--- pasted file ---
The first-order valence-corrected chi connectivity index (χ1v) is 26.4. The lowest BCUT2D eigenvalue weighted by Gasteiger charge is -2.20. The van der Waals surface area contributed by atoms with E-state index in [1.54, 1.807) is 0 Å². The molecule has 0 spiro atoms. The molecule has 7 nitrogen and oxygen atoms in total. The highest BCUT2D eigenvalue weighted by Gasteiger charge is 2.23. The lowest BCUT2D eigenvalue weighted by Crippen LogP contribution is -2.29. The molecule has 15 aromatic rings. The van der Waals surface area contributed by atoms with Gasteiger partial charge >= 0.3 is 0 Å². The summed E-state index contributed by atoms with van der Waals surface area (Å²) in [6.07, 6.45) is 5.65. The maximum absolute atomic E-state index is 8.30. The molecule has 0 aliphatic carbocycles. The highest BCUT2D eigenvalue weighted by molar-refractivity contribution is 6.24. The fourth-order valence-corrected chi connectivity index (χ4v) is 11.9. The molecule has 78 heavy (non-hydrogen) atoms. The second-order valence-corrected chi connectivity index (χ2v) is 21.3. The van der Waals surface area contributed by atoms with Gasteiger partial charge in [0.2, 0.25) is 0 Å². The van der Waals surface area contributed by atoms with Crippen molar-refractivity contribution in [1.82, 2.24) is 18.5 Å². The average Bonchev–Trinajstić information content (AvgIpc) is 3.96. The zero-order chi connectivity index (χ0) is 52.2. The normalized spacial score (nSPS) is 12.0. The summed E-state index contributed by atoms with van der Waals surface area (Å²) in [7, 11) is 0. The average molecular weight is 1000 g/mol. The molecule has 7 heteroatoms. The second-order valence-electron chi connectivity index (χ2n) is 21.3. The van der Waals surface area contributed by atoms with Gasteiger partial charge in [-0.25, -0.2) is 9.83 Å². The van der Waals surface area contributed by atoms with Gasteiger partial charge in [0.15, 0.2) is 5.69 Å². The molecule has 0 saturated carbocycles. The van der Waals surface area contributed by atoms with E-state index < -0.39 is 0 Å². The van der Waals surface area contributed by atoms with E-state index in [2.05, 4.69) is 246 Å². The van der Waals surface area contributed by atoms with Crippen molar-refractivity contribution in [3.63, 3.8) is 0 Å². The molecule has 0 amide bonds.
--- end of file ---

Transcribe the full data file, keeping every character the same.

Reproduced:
The first-order valence-corrected chi connectivity index (χ1v) is 26.4. The lowest BCUT2D eigenvalue weighted by Gasteiger charge is -2.20. The van der Waals surface area contributed by atoms with E-state index in [1.54, 1.807) is 0 Å². The molecule has 0 spiro atoms. The molecule has 7 nitrogen and oxygen atoms in total. The highest BCUT2D eigenvalue weighted by Gasteiger charge is 2.23. The lowest BCUT2D eigenvalue weighted by Crippen LogP contribution is -2.29. The molecule has 15 aromatic rings. The van der Waals surface area contributed by atoms with Gasteiger partial charge >= 0.3 is 0 Å². The summed E-state index contributed by atoms with van der Waals surface area (Å²) in [6.07, 6.45) is 5.65. The maximum absolute atomic E-state index is 8.30. The molecule has 0 aliphatic carbocycles. The highest BCUT2D eigenvalue weighted by molar-refractivity contribution is 6.24. The fourth-order valence-corrected chi connectivity index (χ4v) is 11.9. The molecule has 78 heavy (non-hydrogen) atoms. The second-order valence-corrected chi connectivity index (χ2v) is 21.3. The van der Waals surface area contributed by atoms with Gasteiger partial charge in [0.2, 0.25) is 0 Å². The van der Waals surface area contributed by atoms with Crippen molar-refractivity contribution in [1.82, 2.24) is 18.5 Å². The average Bonchev–Trinajstić information content (AvgIpc) is 3.96. The zero-order chi connectivity index (χ0) is 52.2. The normalized spacial score (nSPS) is 12.0. The summed E-state index contributed by atoms with van der Waals surface area (Å²) in [7, 11) is 0. The average molecular weight is 1000 g/mol. The molecule has 7 heteroatoms. The second-order valence-electron chi connectivity index (χ2n) is 21.3. The van der Waals surface area contributed by atoms with Gasteiger partial charge in [-0.25, -0.2) is 9.83 Å². The van der Waals surface area contributed by atoms with Gasteiger partial charge in [0.15, 0.2) is 5.69 Å². The molecule has 0 saturated carbocycles. The van der Waals surface area contributed by atoms with E-state index < -0.39 is 0 Å². The van der Waals surface area contributed by atoms with E-state index in [2.05, 4.69) is 246 Å². The van der Waals surface area contributed by atoms with Crippen molar-refractivity contribution in [3.63, 3.8) is 0 Å². The molecule has 0 amide bonds.